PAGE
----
Wait for the finished builds on all supported architectures to finish and appear at the Ubuntu Security PPA: $UCT/scripts/sis-changes --action check-build $SRCPKG
Unembargo by copying the packages into the archive accepted queue with: $UQT/security-tools/unembargo $SRCPKG
- If this is a sponsored update (for universe), edit the CVE entries in UCT to reflect the update.
In general, security updates are not under embargo and can be uploaded directly to the development release without a USN. For updates that are embargoed in the development release, the process is similar to the above, but different due to LP: #334858.
Prepare your local configuration
Set the name of the source package being updated: export SRCPKG="srcpkg1 srcpkg2..."
Upload the updated source packages via dput to the development release's Security PPA target. The distribution name should not contain the '-security' suffix. Notification about failed builds should be automatically sent to email@example.com.
Wait for the finished builds on all supported architectures to finish and appear at the Ubuntu Security PPA: $UCT/scripts/sis-changes --include-devel -r <development release> --action check-build $SRCPKG. NOTE: due to a bug in sis-changes, this doesn't actually work so you'll have to check the PPA manually.
When the issue is public, ask an archive admin to unembargo the package using $UQT/security-tools/unembargo $SRCPKG. Eg, to unembargo curl on utopic, ask an archive admin to use:
$ $UQT/security-tools/unembargo --ppa=ubuntu-security -r utopic --pocket=proposed curl
In theory, the copy-package can also be used by an archive admin, followed by any override adjustments (you can use the find-bin-overrides script from lp:ubuntu-qa-tools/security-tools for a list of overrides). However, this tool may not work with the private ubuntu-security PPA. Eg, to unembargo sudo 1.7.2p7-1ubuntu2 on utopic, you would ask the archive admin to run the following (see ArchiveAdministration for more information):
$ copy-package -b --ppa=ubuntu-security -s utopic --to-primary --to-suite utopic-proposed -e 1.7.2p7-1ubuntu2 sudo $ change-override -c universe -s utopic-proposed sudo-ldap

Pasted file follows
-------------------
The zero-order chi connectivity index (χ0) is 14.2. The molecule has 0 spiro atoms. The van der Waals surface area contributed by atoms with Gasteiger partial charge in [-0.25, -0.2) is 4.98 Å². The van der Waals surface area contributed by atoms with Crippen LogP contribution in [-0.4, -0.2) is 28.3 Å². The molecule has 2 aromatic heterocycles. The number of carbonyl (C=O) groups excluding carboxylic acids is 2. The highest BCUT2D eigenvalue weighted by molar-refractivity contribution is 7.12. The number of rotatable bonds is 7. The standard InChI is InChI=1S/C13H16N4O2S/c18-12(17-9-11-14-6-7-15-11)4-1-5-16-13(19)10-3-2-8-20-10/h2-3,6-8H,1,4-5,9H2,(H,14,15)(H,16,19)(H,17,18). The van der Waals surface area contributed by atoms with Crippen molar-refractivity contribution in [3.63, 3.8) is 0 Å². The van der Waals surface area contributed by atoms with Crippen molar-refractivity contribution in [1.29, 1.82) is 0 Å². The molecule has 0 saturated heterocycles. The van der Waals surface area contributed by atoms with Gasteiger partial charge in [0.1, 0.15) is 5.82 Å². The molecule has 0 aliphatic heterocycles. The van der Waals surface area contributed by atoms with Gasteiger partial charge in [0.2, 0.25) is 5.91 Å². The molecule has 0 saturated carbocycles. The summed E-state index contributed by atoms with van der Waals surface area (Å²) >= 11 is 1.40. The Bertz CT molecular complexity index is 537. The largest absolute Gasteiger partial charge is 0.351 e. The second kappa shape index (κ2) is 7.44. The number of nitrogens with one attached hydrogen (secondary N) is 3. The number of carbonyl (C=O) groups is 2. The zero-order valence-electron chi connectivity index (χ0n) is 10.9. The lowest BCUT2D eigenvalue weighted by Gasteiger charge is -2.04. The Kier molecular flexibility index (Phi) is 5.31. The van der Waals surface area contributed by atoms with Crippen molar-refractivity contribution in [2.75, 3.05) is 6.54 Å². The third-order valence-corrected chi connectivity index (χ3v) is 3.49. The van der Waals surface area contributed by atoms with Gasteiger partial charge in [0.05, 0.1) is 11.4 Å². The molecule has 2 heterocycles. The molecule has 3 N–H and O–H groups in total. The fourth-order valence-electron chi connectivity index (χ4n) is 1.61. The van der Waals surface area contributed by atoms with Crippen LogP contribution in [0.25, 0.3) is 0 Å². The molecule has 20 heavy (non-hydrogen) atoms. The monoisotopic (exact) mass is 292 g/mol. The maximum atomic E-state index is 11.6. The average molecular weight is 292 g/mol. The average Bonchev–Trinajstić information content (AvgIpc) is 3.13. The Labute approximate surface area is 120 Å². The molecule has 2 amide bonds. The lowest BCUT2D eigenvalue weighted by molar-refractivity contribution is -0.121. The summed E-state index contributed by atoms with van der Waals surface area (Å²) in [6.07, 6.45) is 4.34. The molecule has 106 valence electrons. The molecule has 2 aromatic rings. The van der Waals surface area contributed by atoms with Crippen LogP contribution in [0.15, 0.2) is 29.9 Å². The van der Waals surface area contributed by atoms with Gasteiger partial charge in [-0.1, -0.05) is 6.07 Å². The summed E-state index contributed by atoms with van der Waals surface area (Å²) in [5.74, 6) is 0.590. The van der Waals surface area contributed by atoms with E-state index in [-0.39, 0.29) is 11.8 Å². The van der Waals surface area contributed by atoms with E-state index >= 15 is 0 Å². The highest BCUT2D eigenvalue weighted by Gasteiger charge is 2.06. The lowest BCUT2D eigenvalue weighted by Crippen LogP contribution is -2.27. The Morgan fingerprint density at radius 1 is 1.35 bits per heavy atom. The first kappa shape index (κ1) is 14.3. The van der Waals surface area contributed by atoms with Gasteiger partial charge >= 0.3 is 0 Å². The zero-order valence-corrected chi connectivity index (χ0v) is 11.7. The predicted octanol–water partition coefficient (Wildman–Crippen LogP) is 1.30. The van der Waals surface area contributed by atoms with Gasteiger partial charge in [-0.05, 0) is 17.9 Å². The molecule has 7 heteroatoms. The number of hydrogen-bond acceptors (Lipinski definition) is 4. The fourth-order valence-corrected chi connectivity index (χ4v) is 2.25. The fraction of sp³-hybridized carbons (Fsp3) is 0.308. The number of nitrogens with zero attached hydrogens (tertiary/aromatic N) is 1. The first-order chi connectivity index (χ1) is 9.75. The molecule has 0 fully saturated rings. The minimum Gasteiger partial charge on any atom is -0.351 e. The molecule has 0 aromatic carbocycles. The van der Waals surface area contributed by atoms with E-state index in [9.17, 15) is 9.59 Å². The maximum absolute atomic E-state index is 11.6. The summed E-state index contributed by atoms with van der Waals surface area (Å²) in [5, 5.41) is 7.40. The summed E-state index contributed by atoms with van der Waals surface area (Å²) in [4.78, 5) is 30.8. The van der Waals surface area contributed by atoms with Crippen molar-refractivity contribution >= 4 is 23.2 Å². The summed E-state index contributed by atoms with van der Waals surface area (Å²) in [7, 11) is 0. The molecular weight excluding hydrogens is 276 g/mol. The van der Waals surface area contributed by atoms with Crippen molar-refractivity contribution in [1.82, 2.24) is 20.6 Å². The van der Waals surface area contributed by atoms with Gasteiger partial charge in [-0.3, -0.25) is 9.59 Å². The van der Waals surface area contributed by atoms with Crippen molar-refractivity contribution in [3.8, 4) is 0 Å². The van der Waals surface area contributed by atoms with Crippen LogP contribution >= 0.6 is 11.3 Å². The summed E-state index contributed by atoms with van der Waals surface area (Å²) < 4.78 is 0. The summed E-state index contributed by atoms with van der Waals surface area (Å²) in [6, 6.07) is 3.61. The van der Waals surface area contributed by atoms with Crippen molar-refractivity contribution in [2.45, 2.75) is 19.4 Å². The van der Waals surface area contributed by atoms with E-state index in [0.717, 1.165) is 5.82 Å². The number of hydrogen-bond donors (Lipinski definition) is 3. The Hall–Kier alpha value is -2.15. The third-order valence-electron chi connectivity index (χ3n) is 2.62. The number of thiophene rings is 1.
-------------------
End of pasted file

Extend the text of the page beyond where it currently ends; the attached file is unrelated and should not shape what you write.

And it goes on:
This may need to be done by a someone who is both a member of ubuntu-security and ubuntu-archive
Delete SRCPKG from Security PPA for the development release. This should be done before unembargoing the stable releases to ensure it is copied only to the release pocket, and not the security pocket for the development release.
- At this point, the publication for the development release is completed (a USN is not issued for the development release). Proceed to unembargo the stable releases as needed (see above).
Occasionally (usually only in the case of an emergency) the Ubuntu Security team may be asked to update or sponsor a package in the Canonical partner archive. After verifying that the source packaging is correct for partner, uploading is a simple matter of dputting the package to the Ubuntu archive (the Section specified in the packaging tells Launchpad to put it in partner). Launchpad restricts copies from PPAs to the partner archive, so the packages must be uploaded directly to the archive (requires membership in canonical-partner-dev).
Prepare your local configuration
Set the name of the source package being updated, using the ABI Packages page as a guide (git branches with stars are not handled by the Security Team): export SRCPKG="srcpkg1 srcpkg2..."
Make sure to check the ABI is consistent: $UQT/security-tools/kernel-abi-check
- This will say if the ABI has changed, and what the version was in the last published USN
Make sure you have the latest USN database: cd $UCT; ./scripts/fetch-db database.pickle.bz2
Make sure all the packages are in the archive: $UCT/scripts/sis-changes --action check-build $SRCPKG --ppa ubuntu --pocket Security -r REL
(for main/restricted publications in stable releases)
If applicable, verify that the Certified Public Cloud, Cloud Archive, Ubuntu Core and/or Ubuntu Touch teams have acknowledged the urgent update notification (see 'Note for cloud images, cloud archive, Ubuntu Core and/or Ubuntu Touch')
- Assign a USN (format is NNN-S, and the following instructions assume $USN has been set as desired):